The United States Navy has performed many burials at sea in its history, with wartime burials as recently as World War II, and peacetime burials still common. Most other armed forces also perform burials at sea, such as the British Royal Navy and the Canadian Navy.

If the deceased died on land or has been returned to shore after death, the remains may be brought aboard either in a coffin or in an urn after cremation. The ceremony is performed while the ship is deployed, and consequently civilians are not allowed to be present. In the USA, people eligible for a free Navy burial at sea are:

  • Active-duty members of the uniformed services
  • Retirees and honorably discharged veterans
  • Military Sealift Command U.S. civilian marine personnel
  • Family members of the above

In preparation, the officer of the deck calls All hands bury the dead, and the ship is stopped (if possible). The ship's flags are lowered to half mast. The ship's crew, including a firing party, casket bearers and a bugler, are assembled on the deck. The crew stands at parade rest at the beginning of the ceremony. The coffin is covered with a flag, and is carried feet first on deck by the casket bearers. The casket is placed on a stand, with the feet overboard. In case of cremated remains, the urn is brought on deck and placed on a stand.

The ceremony is divided into a military portion and a religious portion. The religious part is specific to the religion of the deceased, and may be performed by a Navy chaplain, or by the commanding officer if no chaplain of the appropriate faith is available. A scripture is read and prayers are said.

After the religious ceremony, the firing party is ordered Firing party, present arms. The casket bearers tilt the platform with the casket, so that the casket slides off the platform into the ocean. The flag which was draped over the casket is retained on board. For cremated remains, there is the option to bury the remains using the urn in a similar fashion to the procedure used for caskets. Alternatively, the urn can be opened, and the remains scattered in the wind. In this case, the wind direction has to be taken under consideration before burial to ensure a smooth procedure.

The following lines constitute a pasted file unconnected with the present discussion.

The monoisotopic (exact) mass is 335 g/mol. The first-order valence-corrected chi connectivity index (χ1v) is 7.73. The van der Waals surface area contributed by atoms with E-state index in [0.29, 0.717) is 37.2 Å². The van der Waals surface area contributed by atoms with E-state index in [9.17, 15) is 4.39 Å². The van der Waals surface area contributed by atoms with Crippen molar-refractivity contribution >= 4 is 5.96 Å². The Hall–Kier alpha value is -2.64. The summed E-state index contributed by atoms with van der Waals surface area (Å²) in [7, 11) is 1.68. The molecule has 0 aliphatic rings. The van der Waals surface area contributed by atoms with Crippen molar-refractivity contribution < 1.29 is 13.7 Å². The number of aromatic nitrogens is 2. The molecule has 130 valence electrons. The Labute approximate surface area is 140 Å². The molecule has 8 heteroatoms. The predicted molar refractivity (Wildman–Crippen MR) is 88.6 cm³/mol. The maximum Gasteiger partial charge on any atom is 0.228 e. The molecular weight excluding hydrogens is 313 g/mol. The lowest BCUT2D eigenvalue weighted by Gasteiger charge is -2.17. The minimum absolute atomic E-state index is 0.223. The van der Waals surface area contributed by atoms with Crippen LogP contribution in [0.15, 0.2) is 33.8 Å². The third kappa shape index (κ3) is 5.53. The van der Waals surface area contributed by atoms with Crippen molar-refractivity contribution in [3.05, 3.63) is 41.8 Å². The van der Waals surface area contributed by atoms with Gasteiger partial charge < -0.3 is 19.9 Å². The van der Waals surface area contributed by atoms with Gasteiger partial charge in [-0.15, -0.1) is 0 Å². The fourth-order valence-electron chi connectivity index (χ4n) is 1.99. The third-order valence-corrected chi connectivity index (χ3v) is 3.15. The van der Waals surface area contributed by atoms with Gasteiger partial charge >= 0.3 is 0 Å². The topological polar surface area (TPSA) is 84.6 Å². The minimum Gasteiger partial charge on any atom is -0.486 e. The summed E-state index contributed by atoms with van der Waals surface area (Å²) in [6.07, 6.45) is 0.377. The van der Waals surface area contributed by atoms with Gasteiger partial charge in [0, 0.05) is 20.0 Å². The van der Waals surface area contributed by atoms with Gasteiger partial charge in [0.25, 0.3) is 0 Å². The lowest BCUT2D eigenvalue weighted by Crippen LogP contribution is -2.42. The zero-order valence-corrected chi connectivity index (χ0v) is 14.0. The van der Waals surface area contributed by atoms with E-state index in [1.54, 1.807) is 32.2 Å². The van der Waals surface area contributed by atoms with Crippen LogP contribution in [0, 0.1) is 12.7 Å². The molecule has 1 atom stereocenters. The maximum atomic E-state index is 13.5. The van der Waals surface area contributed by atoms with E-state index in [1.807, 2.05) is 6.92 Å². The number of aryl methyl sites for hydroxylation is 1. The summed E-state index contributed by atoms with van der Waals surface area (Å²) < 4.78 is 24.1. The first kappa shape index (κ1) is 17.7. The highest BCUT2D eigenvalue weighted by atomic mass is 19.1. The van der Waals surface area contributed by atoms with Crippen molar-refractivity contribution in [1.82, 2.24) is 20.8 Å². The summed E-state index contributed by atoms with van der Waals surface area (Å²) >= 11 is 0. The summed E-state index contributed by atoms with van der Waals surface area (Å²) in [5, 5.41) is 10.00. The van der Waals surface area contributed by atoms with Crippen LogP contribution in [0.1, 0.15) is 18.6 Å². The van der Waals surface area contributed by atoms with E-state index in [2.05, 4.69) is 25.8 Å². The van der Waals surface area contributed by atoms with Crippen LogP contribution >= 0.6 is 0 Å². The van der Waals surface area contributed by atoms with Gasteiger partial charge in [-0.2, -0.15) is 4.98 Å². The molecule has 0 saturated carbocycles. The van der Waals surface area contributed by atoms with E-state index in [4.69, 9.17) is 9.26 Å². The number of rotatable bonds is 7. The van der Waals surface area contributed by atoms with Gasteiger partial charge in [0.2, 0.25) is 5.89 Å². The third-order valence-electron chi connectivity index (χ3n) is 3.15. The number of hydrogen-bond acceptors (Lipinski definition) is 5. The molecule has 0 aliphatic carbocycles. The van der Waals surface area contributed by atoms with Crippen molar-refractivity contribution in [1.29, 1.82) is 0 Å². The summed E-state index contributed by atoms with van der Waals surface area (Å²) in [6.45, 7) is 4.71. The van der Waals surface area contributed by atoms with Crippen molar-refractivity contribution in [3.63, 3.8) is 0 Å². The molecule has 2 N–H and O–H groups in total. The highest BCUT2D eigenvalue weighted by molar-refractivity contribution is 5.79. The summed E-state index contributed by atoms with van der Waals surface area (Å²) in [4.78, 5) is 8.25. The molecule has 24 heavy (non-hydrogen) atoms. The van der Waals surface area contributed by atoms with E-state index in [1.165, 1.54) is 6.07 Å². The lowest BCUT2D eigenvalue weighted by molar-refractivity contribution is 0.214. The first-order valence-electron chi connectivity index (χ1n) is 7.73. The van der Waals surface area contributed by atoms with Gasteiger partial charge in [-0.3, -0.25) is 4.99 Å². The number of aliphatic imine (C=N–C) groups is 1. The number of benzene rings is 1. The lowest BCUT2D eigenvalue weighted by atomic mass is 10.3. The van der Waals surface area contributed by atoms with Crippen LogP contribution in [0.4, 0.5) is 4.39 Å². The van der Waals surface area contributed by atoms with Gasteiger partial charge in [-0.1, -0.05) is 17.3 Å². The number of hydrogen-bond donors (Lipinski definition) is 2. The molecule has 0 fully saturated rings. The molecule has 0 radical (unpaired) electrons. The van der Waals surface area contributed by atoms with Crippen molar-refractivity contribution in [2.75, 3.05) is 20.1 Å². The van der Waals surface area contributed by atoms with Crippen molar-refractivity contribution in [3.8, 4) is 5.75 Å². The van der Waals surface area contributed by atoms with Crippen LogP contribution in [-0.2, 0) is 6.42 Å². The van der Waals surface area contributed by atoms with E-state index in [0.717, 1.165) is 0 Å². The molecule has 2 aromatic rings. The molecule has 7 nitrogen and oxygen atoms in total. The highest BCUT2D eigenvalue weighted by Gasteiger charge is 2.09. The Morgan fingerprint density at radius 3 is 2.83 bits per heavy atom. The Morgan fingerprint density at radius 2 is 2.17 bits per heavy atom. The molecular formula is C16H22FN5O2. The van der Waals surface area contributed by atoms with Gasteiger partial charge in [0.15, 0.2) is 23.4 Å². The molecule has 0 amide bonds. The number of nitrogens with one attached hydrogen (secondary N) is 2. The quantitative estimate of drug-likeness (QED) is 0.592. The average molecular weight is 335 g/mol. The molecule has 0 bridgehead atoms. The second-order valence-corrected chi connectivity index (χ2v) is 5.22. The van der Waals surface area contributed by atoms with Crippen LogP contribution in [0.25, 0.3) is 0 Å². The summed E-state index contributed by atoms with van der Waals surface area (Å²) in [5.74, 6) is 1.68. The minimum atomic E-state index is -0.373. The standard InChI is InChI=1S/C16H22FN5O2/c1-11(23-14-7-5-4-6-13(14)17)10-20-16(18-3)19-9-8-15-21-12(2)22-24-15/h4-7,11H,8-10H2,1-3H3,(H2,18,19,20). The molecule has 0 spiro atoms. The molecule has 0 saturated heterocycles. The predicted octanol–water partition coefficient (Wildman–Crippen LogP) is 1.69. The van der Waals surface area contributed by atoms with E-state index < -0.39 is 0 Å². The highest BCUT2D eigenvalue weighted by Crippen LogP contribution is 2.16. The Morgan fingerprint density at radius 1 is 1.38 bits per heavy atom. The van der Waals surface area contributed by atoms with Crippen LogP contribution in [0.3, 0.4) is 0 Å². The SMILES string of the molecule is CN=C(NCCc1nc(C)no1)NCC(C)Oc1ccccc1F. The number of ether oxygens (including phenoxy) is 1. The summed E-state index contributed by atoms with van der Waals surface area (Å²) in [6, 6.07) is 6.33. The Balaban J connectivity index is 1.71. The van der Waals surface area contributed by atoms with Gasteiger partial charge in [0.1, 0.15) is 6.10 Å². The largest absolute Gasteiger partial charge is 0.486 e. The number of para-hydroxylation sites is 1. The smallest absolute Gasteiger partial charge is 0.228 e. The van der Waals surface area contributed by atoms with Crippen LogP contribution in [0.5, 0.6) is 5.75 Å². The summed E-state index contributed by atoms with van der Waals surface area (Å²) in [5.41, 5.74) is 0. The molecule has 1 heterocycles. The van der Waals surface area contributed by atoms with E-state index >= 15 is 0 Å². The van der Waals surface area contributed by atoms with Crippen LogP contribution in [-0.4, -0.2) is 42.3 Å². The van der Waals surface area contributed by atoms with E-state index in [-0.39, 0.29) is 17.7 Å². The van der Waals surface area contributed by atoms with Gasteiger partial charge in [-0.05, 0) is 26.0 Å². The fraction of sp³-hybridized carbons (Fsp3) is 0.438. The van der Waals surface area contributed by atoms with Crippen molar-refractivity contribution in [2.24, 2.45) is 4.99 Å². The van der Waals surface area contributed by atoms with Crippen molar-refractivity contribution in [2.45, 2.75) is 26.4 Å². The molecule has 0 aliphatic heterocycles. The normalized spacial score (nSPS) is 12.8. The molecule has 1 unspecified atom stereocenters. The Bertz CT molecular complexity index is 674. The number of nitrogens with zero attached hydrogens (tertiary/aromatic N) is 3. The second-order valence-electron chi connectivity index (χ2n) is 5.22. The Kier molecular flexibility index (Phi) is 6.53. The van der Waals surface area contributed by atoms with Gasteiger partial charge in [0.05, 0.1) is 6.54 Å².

The firing party fires a three volley salute, the bugler plays Taps, and flowers may also be dropped into the ocean. After the flag is folded, the ceremony ends. The relatives will be informed of the time and location of the burial, and given photos and video recordings if available.

United Kingdom

Burial at sea was a method hypothetically suggested by the then Medical Officer of Health for Liverpool, Dr Duncan Dolton, in which unburied bodies could be buried at sea during any extended strike by gravediggers union the GMWU during the Winter of Discontent. The suggestion caused great alarm amongst the public and helped prompt a resolution to the strike.[citation needed]

Wartime burial for deceased at sea

Burial at sea for the casualties of the USS Intrepid, hit by Japanese bombs during operations in the Philippines, November 26, 1944
Navy firing detail as part of a burial-at-sea in 2008 for one of the 316 survivors of the USS Indianapolis (CA-35) sinking on July 30, 1945, during World War II.
Burial at sea on the USS Enterprise, May 19, 2004.
Cremated remains at sea on the USS Donald Cook (DDG 75), May 1, 2003.